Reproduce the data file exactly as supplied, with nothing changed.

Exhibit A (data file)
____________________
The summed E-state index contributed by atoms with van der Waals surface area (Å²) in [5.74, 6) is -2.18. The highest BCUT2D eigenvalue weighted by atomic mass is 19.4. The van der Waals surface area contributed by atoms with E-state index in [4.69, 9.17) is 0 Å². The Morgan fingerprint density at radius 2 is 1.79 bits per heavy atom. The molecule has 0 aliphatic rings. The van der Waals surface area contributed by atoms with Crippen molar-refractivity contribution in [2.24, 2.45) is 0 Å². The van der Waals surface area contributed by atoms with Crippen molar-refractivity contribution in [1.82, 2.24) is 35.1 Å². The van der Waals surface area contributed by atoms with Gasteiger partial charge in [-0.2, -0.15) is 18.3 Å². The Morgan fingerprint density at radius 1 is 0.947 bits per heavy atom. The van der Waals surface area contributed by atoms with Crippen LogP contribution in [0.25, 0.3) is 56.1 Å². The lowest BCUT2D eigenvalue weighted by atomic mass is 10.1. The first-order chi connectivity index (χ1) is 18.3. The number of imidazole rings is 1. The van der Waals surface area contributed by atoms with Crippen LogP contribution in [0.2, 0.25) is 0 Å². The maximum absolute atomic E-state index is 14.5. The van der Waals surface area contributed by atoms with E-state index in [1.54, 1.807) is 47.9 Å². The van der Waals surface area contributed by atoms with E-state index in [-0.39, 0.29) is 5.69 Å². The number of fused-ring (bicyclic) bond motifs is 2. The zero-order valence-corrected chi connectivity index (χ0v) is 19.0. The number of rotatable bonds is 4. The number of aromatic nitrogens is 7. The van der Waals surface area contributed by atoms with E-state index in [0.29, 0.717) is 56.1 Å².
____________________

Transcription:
The summed E-state index contributed by atoms with van der Waals surface area (Å²) in [5.74, 6) is -2.18. The highest BCUT2D eigenvalue weighted by atomic mass is 19.4. The van der Waals surface area contributed by atoms with E-state index in [4.69, 9.17) is 0 Å². The Morgan fingerprint density at radius 2 is 1.79 bits per heavy atom. The molecule has 0 aliphatic rings. The van der Waals surface area contributed by atoms with Crippen molar-refractivity contribution in [2.24, 2.45) is 0 Å². The van der Waals surface area contributed by atoms with Crippen molar-refractivity contribution in [1.82, 2.24) is 35.1 Å². The van der Waals surface area contributed by atoms with Gasteiger partial charge in [-0.2, -0.15) is 18.3 Å². The Morgan fingerprint density at radius 1 is 0.947 bits per heavy atom. The van der Waals surface area contributed by atoms with Crippen LogP contribution in [0.25, 0.3) is 56.1 Å². The lowest BCUT2D eigenvalue weighted by atomic mass is 10.1. The first-order chi connectivity index (χ1) is 18.3. The number of imidazole rings is 1. The van der Waals surface area contributed by atoms with Crippen LogP contribution in [0.2, 0.25) is 0 Å². The maximum absolute atomic E-state index is 14.5. The van der Waals surface area contributed by atoms with E-state index in [1.54, 1.807) is 47.9 Å². The van der Waals surface area contributed by atoms with E-state index in [-0.39, 0.29) is 5.69 Å². The number of fused-ring (bicyclic) bond motifs is 2. The zero-order valence-corrected chi connectivity index (χ0v) is 19.0. The number of rotatable bonds is 4. The number of aromatic nitrogens is 7. The van der Waals surface area contributed by atoms with E-state index in [0.29, 0.717) is 56.1 Å².